Does it qualify as hate speech? No (well, it does if it would have qualified as hate speech on other grounds of course, but the mere fact that it’s expressing glee at the death of a human being doesn’t make it hate speech).

Is it ever OK to celebrate a person’s passing? Only, I think, if that person was utterly evil or something (I was not, for instance, born when Hitler died, but had I been, I think I would have celebrated it and not felt the beginnings of a twinge of conscience). For the most part, being happy that another human died is crass at best, and expressing it publicly is worse.

If a human being’s existence was a cause for suffering, where is the embarassment in being grateful to the point of happy that that human being, and his or her potential for causing suffering, is dead?

I seemed to be the only person in that Pit thread that expressed any general sense of remorse that a spark of life was now extinguished. I admit that my lack of belief in anything like an immortal soul contributes to my feelings in this regard, but I think most people I meet of all backgrounds usually argue that life is something special no matter whether it’s eternal or temporal.

What disturbs me about lines of reasoning as expressed by happyheathen is that it diminishes a person’s life. Is the value of a life really just measured in how it impacted other people? Can we really say that the only value inherent in a life is how that life affects society? I don’t think most of us treat people that way. People are not just a means to society’s ends. I think there is value in a person’s life beyond simply how that person affected people other than himself or herself. It is intrinsically valuable. This person’s death might have positive and negative consequences for various people, but life is important to the individual, and the individual is the only person that really matters in that regard, IMHO.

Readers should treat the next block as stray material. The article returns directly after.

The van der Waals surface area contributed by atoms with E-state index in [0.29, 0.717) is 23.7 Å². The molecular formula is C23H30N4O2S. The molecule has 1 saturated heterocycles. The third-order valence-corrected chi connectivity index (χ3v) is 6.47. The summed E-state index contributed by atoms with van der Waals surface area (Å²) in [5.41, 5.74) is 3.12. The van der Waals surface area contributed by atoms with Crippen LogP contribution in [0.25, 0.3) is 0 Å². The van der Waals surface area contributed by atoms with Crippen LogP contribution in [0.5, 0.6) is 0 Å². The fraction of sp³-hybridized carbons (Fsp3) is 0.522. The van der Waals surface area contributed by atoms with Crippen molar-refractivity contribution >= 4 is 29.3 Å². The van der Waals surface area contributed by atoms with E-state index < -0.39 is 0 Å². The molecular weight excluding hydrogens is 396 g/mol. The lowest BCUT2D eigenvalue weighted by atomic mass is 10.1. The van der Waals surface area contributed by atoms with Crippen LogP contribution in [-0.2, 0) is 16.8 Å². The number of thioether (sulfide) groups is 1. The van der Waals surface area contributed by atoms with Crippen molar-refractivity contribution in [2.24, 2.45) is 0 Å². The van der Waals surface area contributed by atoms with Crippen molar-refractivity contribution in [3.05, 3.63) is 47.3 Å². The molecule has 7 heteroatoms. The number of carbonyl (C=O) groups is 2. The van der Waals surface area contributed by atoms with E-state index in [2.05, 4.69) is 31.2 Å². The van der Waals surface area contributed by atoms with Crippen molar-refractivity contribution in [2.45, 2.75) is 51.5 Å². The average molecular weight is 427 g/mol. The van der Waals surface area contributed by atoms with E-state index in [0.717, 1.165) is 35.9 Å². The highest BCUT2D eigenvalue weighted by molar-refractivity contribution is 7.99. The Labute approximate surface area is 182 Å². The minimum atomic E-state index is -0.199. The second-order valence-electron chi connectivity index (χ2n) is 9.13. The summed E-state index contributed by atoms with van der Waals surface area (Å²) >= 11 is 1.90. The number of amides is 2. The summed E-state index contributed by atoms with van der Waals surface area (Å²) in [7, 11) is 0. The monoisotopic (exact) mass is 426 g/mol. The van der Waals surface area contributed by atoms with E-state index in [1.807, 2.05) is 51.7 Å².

As for dancing on someone’s grave…I saw the old SNL sketch last night with an 80-yr-old Belushi dancing on the graves of his former castmates as he was the last one living, according to the premise of the sketch. Darkly ironic indeed. If I believed in new age mysticism like Karma, I’d say there’s none worse than celebrating a death that way, actually or metaphorically. At the very least, I think it speaks to the worst of our characters as human beings to do so.

The problem I see about dancing on another’s grave is that you’re not really proving anything.

We all die sooner or later. Tha fact that this guy is dead doesn’t prove his opinions, values or actions wrong. Not does dancing on his grave make you right.

I guess I’d much rather he got shown up as an ignorant hate-monger while alive. Dying kind of stops you getting the last word on him.

Er, typo. Nor does dancing…


I think most people knew he was an ignorant hate-monger when he was alive, FG. I see nothing wrong with celebrating the fact that he’s no longer around to hate-mong.

My only regret is that it wasn’t Fred Phelps.

Reminded me of Elvis Costello’s take on Margaret Hilda Thatcher: First chorus from ‘Tramp the Dirt Down’ on ‘Spike’:

Well I hope I don’t die too soon
I pray the Lord my soul to save
Oh I’ll be a good boy, I’m trying so hard to behave